Transversal movement of the lips

Discussion in 'Trumpet Discussion' started by SmoothOperator, Jun 17, 2012.

  1. SmoothOperator

    SmoothOperator Mezzo Forte User

    Jul 14, 2010
    Recently I have been modulating my attacks while playing softly be ever so slightly moving my lips to the side and back, sort of like spreading lip balm around on the lips, only on a smaller scale. I am not sure it is orthodox, but it seems to help with continuity and general smoothness. My thought is that transversal movment serves two functions the first being the lips sort of stick and moving them transversally seperates the lips for the attack, second is that finding and maintaining a straight flow of air needs some movement in the lips.

    Any thoughts, is it worth practising this more or should I forget it, its the wrong direction?
  2. kingtrumpet

    kingtrumpet Utimate User

    Sep 20, 2009
    New York State USA
    I think you are crazy --- moving your lips like that -- -don't you know that is not textbook lip placement??? How dare you post such silly stuff??
    NOW truthfully, if it helps you, why be concerned about what some of these knucklheads say or think. Be innovative, find stuff like this that helps you and run with it.
    This is similiar to the "doubling" on instruments questions --- people are so worried about screwing things up, that they "listen" to what everybody else tells them, instead of being like you and trying something -- and having it work --- I think the post should be --- I DO THIS AND IT WORKS AND EVERYBODY SHOULD TRY THIS ALSO!!!!!!!! confidence my friend, confidence
  3. rowuk

    rowuk Moderator Staff Member

    Jun 18, 2006
    Instead of commenting on every idea out there, YOU stick with it for the next 6 months and then you can tell us. I hope your chops don't balm out in the process.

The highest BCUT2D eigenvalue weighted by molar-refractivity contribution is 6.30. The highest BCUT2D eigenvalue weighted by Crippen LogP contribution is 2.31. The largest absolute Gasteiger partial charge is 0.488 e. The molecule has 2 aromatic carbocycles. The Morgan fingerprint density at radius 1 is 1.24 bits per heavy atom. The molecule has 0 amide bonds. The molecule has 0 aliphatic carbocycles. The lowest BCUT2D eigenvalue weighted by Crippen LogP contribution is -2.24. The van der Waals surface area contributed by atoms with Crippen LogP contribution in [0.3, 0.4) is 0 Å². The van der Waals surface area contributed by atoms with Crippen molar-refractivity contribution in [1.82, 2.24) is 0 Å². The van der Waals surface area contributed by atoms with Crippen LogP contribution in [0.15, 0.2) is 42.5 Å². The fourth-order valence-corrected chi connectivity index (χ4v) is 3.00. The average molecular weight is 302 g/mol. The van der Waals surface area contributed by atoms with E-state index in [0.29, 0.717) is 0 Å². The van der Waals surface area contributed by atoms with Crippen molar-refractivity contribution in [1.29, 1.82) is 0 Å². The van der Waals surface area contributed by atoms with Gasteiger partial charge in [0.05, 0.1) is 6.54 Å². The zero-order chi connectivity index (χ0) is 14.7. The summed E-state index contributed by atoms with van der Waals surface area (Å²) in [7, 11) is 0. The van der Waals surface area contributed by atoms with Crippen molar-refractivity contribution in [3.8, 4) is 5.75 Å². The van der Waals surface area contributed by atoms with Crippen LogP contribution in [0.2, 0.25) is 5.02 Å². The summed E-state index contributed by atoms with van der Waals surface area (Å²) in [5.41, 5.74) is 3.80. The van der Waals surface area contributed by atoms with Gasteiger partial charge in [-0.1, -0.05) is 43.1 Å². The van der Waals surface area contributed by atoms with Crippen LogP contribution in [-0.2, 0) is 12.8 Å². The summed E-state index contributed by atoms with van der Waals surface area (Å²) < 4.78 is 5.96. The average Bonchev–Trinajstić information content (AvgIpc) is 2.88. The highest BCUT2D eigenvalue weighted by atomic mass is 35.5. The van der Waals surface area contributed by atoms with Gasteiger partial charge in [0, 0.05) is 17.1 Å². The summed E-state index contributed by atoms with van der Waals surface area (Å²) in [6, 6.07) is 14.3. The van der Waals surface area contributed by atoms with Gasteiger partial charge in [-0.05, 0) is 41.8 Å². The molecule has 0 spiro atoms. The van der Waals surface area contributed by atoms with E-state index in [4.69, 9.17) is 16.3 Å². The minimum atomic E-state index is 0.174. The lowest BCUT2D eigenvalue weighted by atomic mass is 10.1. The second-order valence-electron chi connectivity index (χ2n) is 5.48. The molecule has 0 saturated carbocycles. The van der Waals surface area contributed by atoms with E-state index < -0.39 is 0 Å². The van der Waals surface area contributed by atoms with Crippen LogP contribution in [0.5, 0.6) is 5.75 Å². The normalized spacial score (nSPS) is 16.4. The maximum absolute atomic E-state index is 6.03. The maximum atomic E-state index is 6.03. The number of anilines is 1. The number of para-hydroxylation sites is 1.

What you do is nothing any of my students ever have needed. Continuity and smoothness are based on stable practice habits, not spreading the balm.

    MTROSTER Piano User

    Jan 25, 2007
    As long as it works for you, it's good.
  5. gmonady

    gmonady Utimate User

    Jan 28, 2011
    Dayton, Ohio
    Chris Botti would not agree. He states he would let nothing to get between his lips and his mouthpiece on a link to a recent interview posted here on TM. I tend to agree, as I like to keep the lips firmly planted and in control for optimal flexibility. I do use balm when NOT playing, especially when going out in the wind and cold (such as when I walk my dogs). Anything that keeps moisture in is fine. But again, I try not to use it several hours prior to playing, as I do not want an artifician substance to get in the way of a natural ability to play. If God intended lip balm to be applied, s/he would have designed little balm dispensors (with caps when not required) into our lips.
  6. fraserhutch

    fraserhutch Mezzo Piano User

    Jan 23, 2004
    Novato, CA, USA
    I don't believe the OP is actually using lip balm, but rather he is mimicking the motion of spreading lip balm while playing.

    Personally, I try to keep all extraneous movement to an absolute minimum, but that's just me.
    Last edited: Jun 19, 2012
  7. TrumpetMD

    TrumpetMD Fortissimo User

    Oct 22, 2008
    I agree. It sounds like the OP is manipulating his/her lips.

    Is the OP talking about something similar to the Walter Johnson "high gear" setup or the balanced embouchure "roll in/out" technique?

  8. SmoothOperator

    SmoothOperator Mezzo Forte User

    Jul 14, 2010
    Hmmm. High Gear? Hi Gear Lo Gear - YouTube

    I am not rolling in and out so much and I am trying to avoid "squeaking" by opening up the embouchure a bit and get a nice smooth tone.
  9. fraserhutch

    fraserhutch Mezzo Piano User

    Jan 23, 2004
    Novato, CA, USA
    I asm so not sure what transversal means in this context... I'm used to it in a mathematic context, but not with lips.....

    I sort of get the lips as two parallel lines, but what represents the transveral?
  10. SmoothOperator

    SmoothOperator Mezzo Forte User

    Jul 14, 2010
    I guess if you were thinking of lips as two parallel lines, then semantically I would mean motion parallel to the orientation of the lips but in opposite directions.

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